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10 Ways to spot a Phishing Email

Marc Briggs

Marc Briggs

Think for the future - failing to prepare for an event where business operations are disrupted could have a severe impact on revenue and reputation. With a workplace recovery solution, you can minimise the risk of unexpected downtime.
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There’s a good reason Phishing scams are increasing, it’s because they’re successful enough for cyber criminals to make massive profits from them! While this is happening they’ll never disappear. Fortunately, there are ways to avoid becoming a victim.

Here is a very simple Top 10 list to help you spot Phishing Emails:

1) Don’t trust the display name

Just because the email says it’s coming from the name of a person you trust or know doesn’t mean that it is. Check the senders email address and confirm the true sender.2. Think before you click

2) Think before you click

Hover over links that you are unsure of before you click on them. Do they direct you to where they are supposed to go? If the text looks suspicious or doesn’t match then do not click on it!

3) Check for Grammar & Spelling Issues

Attackers some times overlook the ‘quality’ of the content in their emails, check to see if the message is grammatically correct.

4) Look at the salutation

Is it a vague message? Is the message addressed to “Valued Customer” or “Dear [Insert Title]”

5) Never give out personal information

Legitimate organisations will never ask for your personal information in an email – when in doubt go to the website directly.

6) Beware of urgency

Phishing emails try and make it sound like there’s some sort of emergency happening (for example the Boss needs £10,000 transferring now else a supplier is going to cut you off. Or, my personal favorite: the Nigerian Astronaut who’s stuck in space who needs your help!) https://www.telegraph.co.uk/news/newstopics/howaboutthat/12160621/Nigerian-astronaut-lost-in-space-email-419-scam-sweeps-the-internet.html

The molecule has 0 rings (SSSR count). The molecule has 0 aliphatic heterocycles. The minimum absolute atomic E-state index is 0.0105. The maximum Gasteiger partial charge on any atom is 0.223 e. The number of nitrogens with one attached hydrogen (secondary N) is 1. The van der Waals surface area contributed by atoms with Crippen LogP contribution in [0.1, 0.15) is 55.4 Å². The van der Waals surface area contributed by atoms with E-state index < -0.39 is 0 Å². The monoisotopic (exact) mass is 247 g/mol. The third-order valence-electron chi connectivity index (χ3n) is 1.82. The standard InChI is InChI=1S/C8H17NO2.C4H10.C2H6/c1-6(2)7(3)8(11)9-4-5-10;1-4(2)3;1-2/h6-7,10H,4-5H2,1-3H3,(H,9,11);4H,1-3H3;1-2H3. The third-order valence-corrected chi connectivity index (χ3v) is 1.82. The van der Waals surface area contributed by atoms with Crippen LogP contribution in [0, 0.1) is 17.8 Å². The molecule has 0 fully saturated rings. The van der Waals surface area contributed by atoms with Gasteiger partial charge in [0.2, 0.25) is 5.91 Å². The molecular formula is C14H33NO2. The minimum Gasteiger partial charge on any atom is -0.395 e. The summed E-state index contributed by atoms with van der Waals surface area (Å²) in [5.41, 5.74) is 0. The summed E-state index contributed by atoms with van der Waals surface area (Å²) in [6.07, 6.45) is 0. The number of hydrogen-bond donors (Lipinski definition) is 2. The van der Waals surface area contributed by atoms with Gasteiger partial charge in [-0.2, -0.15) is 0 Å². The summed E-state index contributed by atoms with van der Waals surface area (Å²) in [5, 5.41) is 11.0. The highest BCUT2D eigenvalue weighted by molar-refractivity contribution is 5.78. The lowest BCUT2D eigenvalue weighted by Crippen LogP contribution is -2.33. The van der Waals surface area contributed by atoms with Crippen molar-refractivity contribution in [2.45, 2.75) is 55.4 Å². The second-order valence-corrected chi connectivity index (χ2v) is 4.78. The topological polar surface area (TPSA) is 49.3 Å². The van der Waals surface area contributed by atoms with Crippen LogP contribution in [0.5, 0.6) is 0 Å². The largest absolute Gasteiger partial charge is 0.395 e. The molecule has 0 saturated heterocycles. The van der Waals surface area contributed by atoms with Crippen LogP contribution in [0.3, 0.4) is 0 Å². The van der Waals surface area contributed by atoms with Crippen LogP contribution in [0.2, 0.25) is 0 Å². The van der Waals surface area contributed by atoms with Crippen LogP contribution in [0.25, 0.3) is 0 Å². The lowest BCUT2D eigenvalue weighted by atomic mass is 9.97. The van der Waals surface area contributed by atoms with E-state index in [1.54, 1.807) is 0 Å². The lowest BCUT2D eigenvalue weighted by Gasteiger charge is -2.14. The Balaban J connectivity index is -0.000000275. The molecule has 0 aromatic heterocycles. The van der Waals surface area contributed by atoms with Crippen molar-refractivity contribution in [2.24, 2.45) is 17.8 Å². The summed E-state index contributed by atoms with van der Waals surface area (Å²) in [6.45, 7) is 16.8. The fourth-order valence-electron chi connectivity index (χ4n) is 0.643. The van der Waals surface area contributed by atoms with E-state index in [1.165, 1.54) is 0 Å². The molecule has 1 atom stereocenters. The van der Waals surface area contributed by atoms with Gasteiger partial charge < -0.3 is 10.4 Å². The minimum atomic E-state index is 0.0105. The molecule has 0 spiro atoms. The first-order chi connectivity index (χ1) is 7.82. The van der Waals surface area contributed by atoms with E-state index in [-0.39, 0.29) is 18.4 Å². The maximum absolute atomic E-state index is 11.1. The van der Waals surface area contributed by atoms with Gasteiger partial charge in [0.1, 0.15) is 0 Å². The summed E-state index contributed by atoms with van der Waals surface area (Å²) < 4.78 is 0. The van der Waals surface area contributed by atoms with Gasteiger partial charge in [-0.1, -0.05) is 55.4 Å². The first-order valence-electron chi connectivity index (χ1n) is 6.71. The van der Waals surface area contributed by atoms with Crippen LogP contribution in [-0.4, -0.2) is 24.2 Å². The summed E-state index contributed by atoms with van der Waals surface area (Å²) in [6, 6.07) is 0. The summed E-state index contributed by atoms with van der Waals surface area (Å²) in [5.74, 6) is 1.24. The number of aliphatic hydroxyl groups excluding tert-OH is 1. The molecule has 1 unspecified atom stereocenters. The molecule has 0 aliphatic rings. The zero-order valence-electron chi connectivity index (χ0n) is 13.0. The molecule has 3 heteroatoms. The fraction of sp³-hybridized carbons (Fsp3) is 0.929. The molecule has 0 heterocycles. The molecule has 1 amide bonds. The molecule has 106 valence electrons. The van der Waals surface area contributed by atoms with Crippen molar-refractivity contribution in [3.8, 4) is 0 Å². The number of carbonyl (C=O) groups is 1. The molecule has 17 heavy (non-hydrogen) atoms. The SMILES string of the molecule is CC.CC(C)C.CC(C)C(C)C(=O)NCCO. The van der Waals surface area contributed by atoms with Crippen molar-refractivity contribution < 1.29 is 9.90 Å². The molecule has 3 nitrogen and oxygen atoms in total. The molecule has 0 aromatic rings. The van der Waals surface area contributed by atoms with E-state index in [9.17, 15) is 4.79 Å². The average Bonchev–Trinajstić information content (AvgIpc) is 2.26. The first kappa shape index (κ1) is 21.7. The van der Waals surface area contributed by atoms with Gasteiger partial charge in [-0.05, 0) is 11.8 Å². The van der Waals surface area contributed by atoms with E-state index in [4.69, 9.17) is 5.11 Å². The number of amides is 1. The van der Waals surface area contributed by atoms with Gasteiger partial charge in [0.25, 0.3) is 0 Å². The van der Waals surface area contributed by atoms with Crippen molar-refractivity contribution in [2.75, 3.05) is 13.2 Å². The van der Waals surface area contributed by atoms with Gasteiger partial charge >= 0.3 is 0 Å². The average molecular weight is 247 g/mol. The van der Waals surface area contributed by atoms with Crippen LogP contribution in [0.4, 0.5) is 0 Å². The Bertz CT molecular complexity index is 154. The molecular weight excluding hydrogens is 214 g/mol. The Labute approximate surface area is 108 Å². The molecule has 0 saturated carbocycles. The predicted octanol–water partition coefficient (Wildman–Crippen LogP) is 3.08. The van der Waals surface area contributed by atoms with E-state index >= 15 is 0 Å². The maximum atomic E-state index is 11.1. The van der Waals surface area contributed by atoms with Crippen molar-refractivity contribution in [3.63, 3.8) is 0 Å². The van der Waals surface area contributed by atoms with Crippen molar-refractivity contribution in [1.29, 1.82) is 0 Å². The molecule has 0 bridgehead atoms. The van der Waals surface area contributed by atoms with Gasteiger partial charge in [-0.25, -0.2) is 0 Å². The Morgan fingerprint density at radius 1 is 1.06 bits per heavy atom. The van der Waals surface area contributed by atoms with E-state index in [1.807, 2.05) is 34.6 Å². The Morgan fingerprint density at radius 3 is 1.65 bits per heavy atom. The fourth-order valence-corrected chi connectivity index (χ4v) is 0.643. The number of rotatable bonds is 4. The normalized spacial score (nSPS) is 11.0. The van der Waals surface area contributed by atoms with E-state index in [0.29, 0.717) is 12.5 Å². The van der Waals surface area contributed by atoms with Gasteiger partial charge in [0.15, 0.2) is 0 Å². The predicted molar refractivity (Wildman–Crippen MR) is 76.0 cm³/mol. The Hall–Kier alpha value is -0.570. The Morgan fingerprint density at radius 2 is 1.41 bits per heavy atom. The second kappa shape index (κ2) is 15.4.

7) Check the email signature

Most legitimate senders use a signature block at the end of their messages. Check this to see if it matches up with whoever sent the email.

8) Be careful with attachments

Attackers will try and hide malicious code in attachments that aren’t what they say they are. It’s very easy to create a fake icon for Word, Excel or even a PDF. If you open the attachment you could be in a world of trouble.

9) Don’t be too trusting

If something seems slightly off, it is better to be safe than sorry. Is this message really worth it?

10) When in doubt contact the person/website directly

If possible, pick up the phone or visit the website of the organisation directly. It’s better to inconvenience yourself than to put yourself at risk.

Remember there is no single fool-proof way to avoid phishing attacks. 

Marc Briggs

Marc Briggs

Think for the future - failing to prepare for an event where business operations are disrupted could have a severe impact on revenue and reputation. With a workplace recovery solution, you can minimise the risk of unexpected downtime.
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